Clearly, someone convinced the autocrat that there would be
a few medals, more than the country had ever obtained in its Olympic history. But it
was not to be, as Venezuela obtained a single bronze medal in Taekwondo, one
medal less than in Athens, despite twice as many athletes.
Sports authorities had convinced Chavez that Venezuela would
obtain at least five medals and he made quite a show of it, meeting with the
Olympic athletes twice before their departure and talking about it in his
Sunday variety show Alo Presidente.
Today, Chavez is calling those that claim Venezuela failed in Beijing,
pro-Yankees and is suggesting the athletes had a brilliant Olympic Games. Meanwhile, the President of the
Venezuelan Olympic Committee is saying that Venezuela did not meet its goals
because refereeing went against the country. The only success, besides the medal,
according to this person was that we sent 109 athletes to the games, more than
twice the number Venezuela had ever sent to the Games.This is a silly way to look at it as the IOC has been trying to relax requirements so that more countries participate and Venezuela had 39 delegates in team sports like volleyball and softball.
The truth is that Venezuela should have done better if only
because in exchange for oil, Cuba has been sending trainers to this country for
eight years. Given the success of the Cuban in international sports, this
should have had some minimal impact, which should have been visible in Beijing.
I suspect that the bureaucratic nature of Venezuelan sports
is what hinders its development. In fact, one of the delegates to the Olympics told Chavez today that
sports had too many managers. This is nothing new, it was happening before
Chavez came to power. What is new, is that Chavez’ profound dislike for the
public universities, has distanced the sporting structure of the country from
its most natural place to harvest good athletes. Not only that, but these same
universities have been strapped for money ever since Chavez came to power.
Perhaps sports officials in Venezuela should look critically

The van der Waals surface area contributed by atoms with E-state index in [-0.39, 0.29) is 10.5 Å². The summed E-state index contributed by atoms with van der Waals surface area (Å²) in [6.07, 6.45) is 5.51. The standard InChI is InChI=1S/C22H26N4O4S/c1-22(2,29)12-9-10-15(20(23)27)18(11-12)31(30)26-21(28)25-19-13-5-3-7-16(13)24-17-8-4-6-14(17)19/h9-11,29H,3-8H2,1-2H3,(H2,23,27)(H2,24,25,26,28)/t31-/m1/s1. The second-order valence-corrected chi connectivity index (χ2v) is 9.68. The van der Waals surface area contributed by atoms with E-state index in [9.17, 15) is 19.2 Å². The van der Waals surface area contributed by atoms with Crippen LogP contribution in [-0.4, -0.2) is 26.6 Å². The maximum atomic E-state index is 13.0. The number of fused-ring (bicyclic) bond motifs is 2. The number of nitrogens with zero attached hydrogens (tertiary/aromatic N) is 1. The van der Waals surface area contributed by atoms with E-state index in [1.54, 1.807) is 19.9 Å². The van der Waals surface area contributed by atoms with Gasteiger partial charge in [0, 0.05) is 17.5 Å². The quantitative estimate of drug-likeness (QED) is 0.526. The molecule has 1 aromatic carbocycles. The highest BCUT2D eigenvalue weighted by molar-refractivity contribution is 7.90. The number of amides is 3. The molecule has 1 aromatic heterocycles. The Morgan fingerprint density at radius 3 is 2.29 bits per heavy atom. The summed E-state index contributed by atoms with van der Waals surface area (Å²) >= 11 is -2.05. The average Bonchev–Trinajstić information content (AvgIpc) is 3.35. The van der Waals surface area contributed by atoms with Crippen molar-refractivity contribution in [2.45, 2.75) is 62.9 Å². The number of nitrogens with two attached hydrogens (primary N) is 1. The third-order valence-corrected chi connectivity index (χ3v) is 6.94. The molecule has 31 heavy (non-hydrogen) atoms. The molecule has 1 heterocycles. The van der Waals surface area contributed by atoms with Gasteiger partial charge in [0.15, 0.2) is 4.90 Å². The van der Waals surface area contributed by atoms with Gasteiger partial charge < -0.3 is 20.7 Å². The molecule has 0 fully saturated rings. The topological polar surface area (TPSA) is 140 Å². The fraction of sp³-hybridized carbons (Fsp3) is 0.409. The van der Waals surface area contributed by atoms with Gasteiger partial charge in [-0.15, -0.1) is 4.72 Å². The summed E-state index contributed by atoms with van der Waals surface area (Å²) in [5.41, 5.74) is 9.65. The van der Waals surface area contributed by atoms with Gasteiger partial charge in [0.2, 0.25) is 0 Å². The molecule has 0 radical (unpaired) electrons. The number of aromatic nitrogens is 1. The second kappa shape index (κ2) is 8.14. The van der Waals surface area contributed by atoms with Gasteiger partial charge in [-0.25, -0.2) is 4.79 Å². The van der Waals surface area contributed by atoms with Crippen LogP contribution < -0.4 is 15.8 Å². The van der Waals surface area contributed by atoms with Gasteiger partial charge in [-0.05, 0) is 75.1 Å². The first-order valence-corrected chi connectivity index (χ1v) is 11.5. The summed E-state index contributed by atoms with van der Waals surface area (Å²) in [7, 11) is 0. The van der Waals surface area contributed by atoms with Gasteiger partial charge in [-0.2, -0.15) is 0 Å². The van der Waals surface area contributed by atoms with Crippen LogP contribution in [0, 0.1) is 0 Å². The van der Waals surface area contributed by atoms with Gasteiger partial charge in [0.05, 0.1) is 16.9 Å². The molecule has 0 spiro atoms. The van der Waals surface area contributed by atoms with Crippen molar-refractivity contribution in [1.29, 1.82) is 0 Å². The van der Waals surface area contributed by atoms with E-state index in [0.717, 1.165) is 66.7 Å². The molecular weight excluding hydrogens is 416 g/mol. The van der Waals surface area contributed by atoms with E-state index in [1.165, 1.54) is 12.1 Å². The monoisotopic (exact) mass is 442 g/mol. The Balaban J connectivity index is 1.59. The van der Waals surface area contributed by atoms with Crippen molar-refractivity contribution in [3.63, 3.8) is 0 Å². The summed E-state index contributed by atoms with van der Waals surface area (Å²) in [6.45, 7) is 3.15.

at where Venezuela excels and ask why. They may not like the answer, but it is
the truth: Success these days comes wherever the private sector lends a strong
hand, but I am sure Chavez will not like that answer. Venezuela’s success in
baseball, soccer, tennis and Taekwondo all originates in the private sector.
Taekwondo is a very interesting case; the country has won
two medals in the last two Olympics and two in the Barcelona Olympics when it
was an exhibition sport. Taekwondo began as a martial arts practice, taught at
private academies around the country and when the sport became Olympic one,
Venezuelan women had world quality status in it (I have yet to find an
explanation why it was the woman who took to the sport) As simple as that.
The mystery is why the revolution ahs not been successful at
sports. They have plowed some extra money and lots of new trainers to it. Why
hasn’t it worked? You may argue inefficiency, mismanagement and the like, but
there should have been an improvement even if only qualitative. But it is not
there. In the end it may be like Chavez’ housing program, where despite the announcements,
money and projects, the Chavez Government has been unable to coordinate
building more housing.
In fact, you would think that the whole patriotic, socialist
speech should have generated more enthusiasm for sports. But maybe the money is
just being spent in the wrong places. A revolution that does not want anyone to
excel may be the wrong drive for Olympic success.
So, we get more revolutionary propaganda, than revolutionary
gold. That seems to be the hallmark of the revolution.